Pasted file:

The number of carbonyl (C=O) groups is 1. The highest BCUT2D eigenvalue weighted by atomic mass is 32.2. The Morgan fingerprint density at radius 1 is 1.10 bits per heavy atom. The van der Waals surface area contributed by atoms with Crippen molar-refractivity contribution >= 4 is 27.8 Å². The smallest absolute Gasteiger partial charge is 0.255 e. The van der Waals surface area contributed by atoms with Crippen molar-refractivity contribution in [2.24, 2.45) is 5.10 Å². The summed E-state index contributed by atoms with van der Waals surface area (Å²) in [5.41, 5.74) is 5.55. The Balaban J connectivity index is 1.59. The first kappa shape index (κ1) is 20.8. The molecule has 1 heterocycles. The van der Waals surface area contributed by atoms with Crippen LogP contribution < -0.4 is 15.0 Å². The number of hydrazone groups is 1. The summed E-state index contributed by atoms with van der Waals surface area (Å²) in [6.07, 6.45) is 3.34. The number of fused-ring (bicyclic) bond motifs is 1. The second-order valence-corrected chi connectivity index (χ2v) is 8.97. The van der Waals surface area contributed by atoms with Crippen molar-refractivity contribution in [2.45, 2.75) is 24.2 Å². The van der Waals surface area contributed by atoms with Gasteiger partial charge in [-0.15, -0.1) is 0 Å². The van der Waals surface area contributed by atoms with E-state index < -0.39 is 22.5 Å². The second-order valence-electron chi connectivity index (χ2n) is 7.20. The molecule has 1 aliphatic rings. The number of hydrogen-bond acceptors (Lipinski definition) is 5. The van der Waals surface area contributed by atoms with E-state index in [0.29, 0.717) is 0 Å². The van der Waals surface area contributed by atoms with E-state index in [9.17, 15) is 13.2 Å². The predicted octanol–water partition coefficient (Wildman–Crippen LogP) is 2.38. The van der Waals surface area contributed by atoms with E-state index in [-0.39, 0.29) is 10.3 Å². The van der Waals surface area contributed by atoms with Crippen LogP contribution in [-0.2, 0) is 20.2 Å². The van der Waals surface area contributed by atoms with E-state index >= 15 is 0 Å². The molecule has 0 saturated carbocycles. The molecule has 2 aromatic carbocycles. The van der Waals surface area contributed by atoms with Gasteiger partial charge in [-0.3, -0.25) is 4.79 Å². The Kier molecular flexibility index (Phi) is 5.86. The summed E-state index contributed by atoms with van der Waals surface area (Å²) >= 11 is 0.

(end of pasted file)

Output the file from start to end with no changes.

The number of carbonyl (C=O) groups is 1. The highest BCUT2D eigenvalue weighted by atomic mass is 32.2. The Morgan fingerprint density at radius 1 is 1.10 bits per heavy atom. The van der Waals surface area contributed by atoms with Crippen molar-refractivity contribution >= 4 is 27.8 Å². The smallest absolute Gasteiger partial charge is 0.255 e. The van der Waals surface area contributed by atoms with Crippen molar-refractivity contribution in [2.24, 2.45) is 5.10 Å². The summed E-state index contributed by atoms with van der Waals surface area (Å²) in [5.41, 5.74) is 5.55. The Balaban J connectivity index is 1.59. The first kappa shape index (κ1) is 20.8. The molecule has 1 heterocycles. The van der Waals surface area contributed by atoms with Crippen LogP contribution < -0.4 is 15.0 Å². The number of hydrazone groups is 1. The summed E-state index contributed by atoms with van der Waals surface area (Å²) in [6.07, 6.45) is 3.34. The number of fused-ring (bicyclic) bond motifs is 1. The second-order valence-corrected chi connectivity index (χ2v) is 8.97. The van der Waals surface area contributed by atoms with Crippen molar-refractivity contribution in [2.45, 2.75) is 24.2 Å². The van der Waals surface area contributed by atoms with Gasteiger partial charge in [-0.15, -0.1) is 0 Å². The van der Waals surface area contributed by atoms with E-state index < -0.39 is 22.5 Å². The second-order valence-electron chi connectivity index (χ2n) is 7.20. The molecule has 1 aliphatic rings. The number of hydrogen-bond acceptors (Lipinski definition) is 5. The van der Waals surface area contributed by atoms with E-state index in [0.29, 0.717) is 0 Å². The van der Waals surface area contributed by atoms with E-state index in [9.17, 15) is 13.2 Å². The predicted octanol–water partition coefficient (Wildman–Crippen LogP) is 2.38. The van der Waals surface area contributed by atoms with E-state index in [-0.39, 0.29) is 10.3 Å². The van der Waals surface area contributed by atoms with Crippen LogP contribution in [-0.2, 0) is 20.2 Å². The van der Waals surface area contributed by atoms with E-state index >= 15 is 0 Å². The molecule has 0 saturated carbocycles. The molecule has 2 aromatic carbocycles. The van der Waals surface area contributed by atoms with Gasteiger partial charge in [-0.3, -0.25) is 4.79 Å². The Kier molecular flexibility index (Phi) is 5.86. The summed E-state index contributed by atoms with van der Waals surface area (Å²) >= 11 is 0.